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Maskanda, also known as maskandi, is:
- "a traditional Zulu music sung by working-class Zulu men" — Nidel, Richard (2005). World Music: The Basics. Routledge.
- "a style of Zulu folk music, normally played solo" — English Wiktionary
According to writer and critic Kagiso Mnisi:
The 'neo-traditional' genre most closely associated with the amaZulu is maskandi, which emerged in the late 1960s played by migrant workers living in hostels and compounds (enkomponi) near mines. Their music reflected a nostalgic yearning for home and was typically played on guitar and by men. Bucking this trend was the late Busi Mhlongo, whose last album Amakholwa explored the connection between maskandi and faith, drawing on gospel, rock and funk influences. While maskandi and gospel address similar themes of yearning for a better life and overcoming hardship, they are stylistically not related.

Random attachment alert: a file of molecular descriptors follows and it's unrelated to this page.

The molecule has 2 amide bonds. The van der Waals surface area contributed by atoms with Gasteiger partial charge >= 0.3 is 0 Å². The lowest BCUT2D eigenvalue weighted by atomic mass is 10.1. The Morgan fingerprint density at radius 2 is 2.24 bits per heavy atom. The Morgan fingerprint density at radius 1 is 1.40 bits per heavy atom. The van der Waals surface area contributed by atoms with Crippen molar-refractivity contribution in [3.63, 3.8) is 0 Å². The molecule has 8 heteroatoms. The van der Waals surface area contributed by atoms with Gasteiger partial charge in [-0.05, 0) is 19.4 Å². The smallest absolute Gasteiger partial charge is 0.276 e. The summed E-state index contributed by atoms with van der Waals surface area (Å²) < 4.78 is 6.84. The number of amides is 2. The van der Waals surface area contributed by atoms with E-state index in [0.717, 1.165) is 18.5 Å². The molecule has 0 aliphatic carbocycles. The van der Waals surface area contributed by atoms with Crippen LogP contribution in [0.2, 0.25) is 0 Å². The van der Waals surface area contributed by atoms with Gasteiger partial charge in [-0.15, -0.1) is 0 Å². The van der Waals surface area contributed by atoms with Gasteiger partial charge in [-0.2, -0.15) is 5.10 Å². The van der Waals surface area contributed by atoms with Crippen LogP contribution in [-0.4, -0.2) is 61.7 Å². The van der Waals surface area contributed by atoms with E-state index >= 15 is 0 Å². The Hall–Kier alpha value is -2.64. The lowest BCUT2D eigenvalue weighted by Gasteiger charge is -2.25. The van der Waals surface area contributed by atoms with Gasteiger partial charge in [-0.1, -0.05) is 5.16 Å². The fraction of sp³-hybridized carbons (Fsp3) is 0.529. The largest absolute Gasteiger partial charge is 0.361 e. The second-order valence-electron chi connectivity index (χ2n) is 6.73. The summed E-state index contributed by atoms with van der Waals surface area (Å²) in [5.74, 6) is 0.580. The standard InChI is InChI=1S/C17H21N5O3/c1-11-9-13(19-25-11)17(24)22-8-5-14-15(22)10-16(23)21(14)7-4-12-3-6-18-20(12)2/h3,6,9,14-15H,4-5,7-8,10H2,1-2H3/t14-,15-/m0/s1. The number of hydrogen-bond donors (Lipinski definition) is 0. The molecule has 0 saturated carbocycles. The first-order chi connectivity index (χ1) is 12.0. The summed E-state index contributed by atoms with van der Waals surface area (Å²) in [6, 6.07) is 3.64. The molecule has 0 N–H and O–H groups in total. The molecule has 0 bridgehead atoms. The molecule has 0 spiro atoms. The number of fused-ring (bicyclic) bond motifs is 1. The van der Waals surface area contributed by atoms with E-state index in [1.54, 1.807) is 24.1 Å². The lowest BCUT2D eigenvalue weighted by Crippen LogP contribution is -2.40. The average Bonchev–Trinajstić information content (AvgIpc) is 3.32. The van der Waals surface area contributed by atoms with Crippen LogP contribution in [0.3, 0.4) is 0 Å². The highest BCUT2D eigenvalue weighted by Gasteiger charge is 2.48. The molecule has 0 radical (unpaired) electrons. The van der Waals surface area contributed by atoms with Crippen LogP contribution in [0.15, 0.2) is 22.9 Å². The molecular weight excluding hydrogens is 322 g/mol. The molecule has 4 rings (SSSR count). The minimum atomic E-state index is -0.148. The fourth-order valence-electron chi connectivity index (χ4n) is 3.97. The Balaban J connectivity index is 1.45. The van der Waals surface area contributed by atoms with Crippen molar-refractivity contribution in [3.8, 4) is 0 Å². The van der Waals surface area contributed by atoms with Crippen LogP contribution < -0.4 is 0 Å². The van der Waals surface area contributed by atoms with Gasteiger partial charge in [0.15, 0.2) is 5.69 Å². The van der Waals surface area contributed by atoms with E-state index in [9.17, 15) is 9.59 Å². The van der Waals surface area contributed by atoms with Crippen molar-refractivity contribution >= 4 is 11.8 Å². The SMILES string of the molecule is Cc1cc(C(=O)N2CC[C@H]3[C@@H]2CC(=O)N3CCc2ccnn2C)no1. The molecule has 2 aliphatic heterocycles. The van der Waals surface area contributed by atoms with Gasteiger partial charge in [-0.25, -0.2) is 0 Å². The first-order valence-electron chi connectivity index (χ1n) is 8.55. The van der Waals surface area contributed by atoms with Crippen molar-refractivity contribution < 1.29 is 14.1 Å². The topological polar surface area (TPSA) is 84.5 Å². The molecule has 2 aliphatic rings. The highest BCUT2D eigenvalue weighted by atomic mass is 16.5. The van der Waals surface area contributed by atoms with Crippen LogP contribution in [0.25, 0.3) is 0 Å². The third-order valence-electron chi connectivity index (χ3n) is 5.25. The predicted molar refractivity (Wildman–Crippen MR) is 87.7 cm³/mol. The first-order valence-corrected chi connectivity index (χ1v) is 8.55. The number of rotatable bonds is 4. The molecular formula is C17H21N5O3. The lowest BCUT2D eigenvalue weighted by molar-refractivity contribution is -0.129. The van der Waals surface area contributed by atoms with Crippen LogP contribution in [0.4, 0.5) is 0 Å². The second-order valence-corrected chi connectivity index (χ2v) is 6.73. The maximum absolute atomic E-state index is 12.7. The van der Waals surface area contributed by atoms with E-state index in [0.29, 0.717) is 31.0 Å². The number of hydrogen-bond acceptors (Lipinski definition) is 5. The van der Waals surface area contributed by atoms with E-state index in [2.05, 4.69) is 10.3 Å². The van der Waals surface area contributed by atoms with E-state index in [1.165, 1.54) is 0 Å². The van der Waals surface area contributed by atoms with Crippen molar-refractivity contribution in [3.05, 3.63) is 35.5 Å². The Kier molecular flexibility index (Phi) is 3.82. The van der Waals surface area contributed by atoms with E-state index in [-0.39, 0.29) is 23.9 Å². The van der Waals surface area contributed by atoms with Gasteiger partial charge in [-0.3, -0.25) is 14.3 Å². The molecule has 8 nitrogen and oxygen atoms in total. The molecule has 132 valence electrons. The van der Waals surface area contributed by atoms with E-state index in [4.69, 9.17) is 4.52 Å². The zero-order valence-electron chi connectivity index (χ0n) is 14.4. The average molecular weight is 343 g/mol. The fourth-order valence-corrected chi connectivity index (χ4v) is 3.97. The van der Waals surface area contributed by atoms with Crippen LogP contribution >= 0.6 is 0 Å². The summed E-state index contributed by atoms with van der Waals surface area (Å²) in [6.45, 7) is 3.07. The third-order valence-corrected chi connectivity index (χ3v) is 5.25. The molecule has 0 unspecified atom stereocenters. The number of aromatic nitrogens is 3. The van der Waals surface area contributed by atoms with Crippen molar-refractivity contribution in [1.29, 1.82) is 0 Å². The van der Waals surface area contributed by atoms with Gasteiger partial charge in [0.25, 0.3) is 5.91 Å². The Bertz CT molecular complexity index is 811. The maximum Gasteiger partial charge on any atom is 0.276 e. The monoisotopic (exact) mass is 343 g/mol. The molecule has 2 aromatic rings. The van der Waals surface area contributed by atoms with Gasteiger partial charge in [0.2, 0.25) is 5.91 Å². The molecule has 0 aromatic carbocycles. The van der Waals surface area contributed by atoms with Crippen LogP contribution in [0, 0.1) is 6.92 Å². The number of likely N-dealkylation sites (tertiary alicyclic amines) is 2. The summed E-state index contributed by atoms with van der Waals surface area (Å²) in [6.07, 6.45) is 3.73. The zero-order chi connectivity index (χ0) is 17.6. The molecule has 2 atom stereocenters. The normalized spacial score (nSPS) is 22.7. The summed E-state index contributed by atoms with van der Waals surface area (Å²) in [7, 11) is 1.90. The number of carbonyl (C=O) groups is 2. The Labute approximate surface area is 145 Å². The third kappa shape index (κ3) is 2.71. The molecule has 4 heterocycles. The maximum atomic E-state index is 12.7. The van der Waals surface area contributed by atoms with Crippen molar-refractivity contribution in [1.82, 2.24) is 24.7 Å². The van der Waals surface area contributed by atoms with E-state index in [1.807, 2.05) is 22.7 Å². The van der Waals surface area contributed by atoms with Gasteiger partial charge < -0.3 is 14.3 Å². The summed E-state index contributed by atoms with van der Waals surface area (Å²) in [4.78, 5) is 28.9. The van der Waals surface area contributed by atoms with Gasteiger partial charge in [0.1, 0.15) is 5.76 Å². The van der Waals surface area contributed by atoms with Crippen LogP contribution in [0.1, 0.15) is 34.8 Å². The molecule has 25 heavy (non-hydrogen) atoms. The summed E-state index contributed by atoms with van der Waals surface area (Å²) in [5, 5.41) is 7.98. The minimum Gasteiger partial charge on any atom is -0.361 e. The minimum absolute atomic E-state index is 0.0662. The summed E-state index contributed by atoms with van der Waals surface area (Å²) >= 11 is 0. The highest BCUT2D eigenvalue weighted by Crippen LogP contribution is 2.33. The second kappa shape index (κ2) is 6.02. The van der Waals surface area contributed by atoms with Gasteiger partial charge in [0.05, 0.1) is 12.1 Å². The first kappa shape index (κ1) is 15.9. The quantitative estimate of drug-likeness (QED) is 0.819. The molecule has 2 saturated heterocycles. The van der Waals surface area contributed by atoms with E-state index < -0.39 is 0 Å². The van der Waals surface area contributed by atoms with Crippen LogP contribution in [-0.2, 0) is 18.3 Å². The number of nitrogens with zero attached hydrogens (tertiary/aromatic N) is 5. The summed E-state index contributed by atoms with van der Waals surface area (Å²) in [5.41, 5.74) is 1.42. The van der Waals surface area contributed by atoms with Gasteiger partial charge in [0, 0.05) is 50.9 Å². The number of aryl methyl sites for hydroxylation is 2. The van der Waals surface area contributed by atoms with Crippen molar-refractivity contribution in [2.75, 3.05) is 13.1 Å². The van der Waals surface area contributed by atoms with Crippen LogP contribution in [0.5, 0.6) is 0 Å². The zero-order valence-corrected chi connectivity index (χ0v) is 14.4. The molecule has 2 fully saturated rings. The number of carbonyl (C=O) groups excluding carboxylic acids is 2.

— from "Traditional music in South Africa", which was (re)published on Music in Africa in 2014.
According to radio personality and music researcher Max Mojapelo:
Western music instruments like the guitar and the accordion found their way into South African black traditional music to produce what became known as commercial traditional music. This sound was dominated by isiZulu musicians with a brand dubbed maskanda. ... [Maskanda music is] dominated by the lead guitar.
— Beyond Memory: Recording the History, Moments and Memories of South African Music. African Minds. 2008.
Maskanda is also known as maskandi. Both spellings have been used in academic and popular writing. The annual South African Music Awards (SAMA) have an award category for Best Maskandi Album. (Here is the title track of the 2019 winner, Yekani Umona by Sgwebo Sentambo.)
Maskanda and maskandi are common nouns (hence, written in lowercase). An editor of this English Wikipedia article capitalises them, but this is unconventional. The Wikipedia article is poorly sourced, and much of it is unreliable.